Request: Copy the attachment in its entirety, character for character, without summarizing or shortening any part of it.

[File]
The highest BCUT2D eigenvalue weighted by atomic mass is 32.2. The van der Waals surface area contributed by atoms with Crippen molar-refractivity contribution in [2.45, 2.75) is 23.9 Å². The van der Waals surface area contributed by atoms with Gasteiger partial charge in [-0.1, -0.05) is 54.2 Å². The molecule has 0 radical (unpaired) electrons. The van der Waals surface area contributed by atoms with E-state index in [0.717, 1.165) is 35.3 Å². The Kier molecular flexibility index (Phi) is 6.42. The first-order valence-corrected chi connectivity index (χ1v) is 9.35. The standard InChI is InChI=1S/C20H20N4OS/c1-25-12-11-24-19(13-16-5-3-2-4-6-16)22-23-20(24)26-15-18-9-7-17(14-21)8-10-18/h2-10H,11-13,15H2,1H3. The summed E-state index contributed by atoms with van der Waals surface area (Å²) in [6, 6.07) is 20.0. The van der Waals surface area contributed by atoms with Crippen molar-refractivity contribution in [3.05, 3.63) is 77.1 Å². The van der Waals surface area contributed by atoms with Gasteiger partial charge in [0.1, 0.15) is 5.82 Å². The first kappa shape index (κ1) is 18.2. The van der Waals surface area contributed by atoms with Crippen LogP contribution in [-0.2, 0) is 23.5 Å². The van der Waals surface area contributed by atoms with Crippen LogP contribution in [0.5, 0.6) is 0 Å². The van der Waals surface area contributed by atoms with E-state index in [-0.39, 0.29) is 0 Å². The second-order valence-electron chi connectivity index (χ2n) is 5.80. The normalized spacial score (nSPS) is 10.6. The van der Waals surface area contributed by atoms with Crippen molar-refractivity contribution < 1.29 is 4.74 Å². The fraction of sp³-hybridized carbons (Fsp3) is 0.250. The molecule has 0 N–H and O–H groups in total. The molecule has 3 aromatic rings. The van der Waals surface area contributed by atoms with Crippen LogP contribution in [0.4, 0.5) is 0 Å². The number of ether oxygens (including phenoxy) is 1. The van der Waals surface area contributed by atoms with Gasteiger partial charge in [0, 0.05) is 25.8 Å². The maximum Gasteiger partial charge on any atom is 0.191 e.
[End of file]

The highest BCUT2D eigenvalue weighted by atomic mass is 32.2. The van der Waals surface area contributed by atoms with Crippen molar-refractivity contribution in [2.45, 2.75) is 23.9 Å². The van der Waals surface area contributed by atoms with Gasteiger partial charge in [-0.1, -0.05) is 54.2 Å². The molecule has 0 radical (unpaired) electrons. The van der Waals surface area contributed by atoms with E-state index in [0.717, 1.165) is 35.3 Å². The Kier molecular flexibility index (Phi) is 6.42. The first-order valence-corrected chi connectivity index (χ1v) is 9.35. The standard InChI is InChI=1S/C20H20N4OS/c1-25-12-11-24-19(13-16-5-3-2-4-6-16)22-23-20(24)26-15-18-9-7-17(14-21)8-10-18/h2-10H,11-13,15H2,1H3. The summed E-state index contributed by atoms with van der Waals surface area (Å²) in [6, 6.07) is 20.0. The van der Waals surface area contributed by atoms with Crippen molar-refractivity contribution in [3.05, 3.63) is 77.1 Å². The van der Waals surface area contributed by atoms with Gasteiger partial charge in [0.1, 0.15) is 5.82 Å². The first kappa shape index (κ1) is 18.2. The van der Waals surface area contributed by atoms with Crippen LogP contribution in [-0.2, 0) is 23.5 Å². The van der Waals surface area contributed by atoms with Crippen LogP contribution in [0.5, 0.6) is 0 Å². The van der Waals surface area contributed by atoms with E-state index in [-0.39, 0.29) is 0 Å². The second-order valence-electron chi connectivity index (χ2n) is 5.80. The normalized spacial score (nSPS) is 10.6. The van der Waals surface area contributed by atoms with Crippen molar-refractivity contribution < 1.29 is 4.74 Å². The fraction of sp³-hybridized carbons (Fsp3) is 0.250. The molecule has 0 N–H and O–H groups in total. The molecule has 3 aromatic rings. The van der Waals surface area contributed by atoms with Crippen LogP contribution in [0.4, 0.5) is 0 Å². The number of ether oxygens (including phenoxy) is 1. The van der Waals surface area contributed by atoms with Gasteiger partial charge in [0, 0.05) is 25.8 Å². The maximum Gasteiger partial charge on any atom is 0.191 e.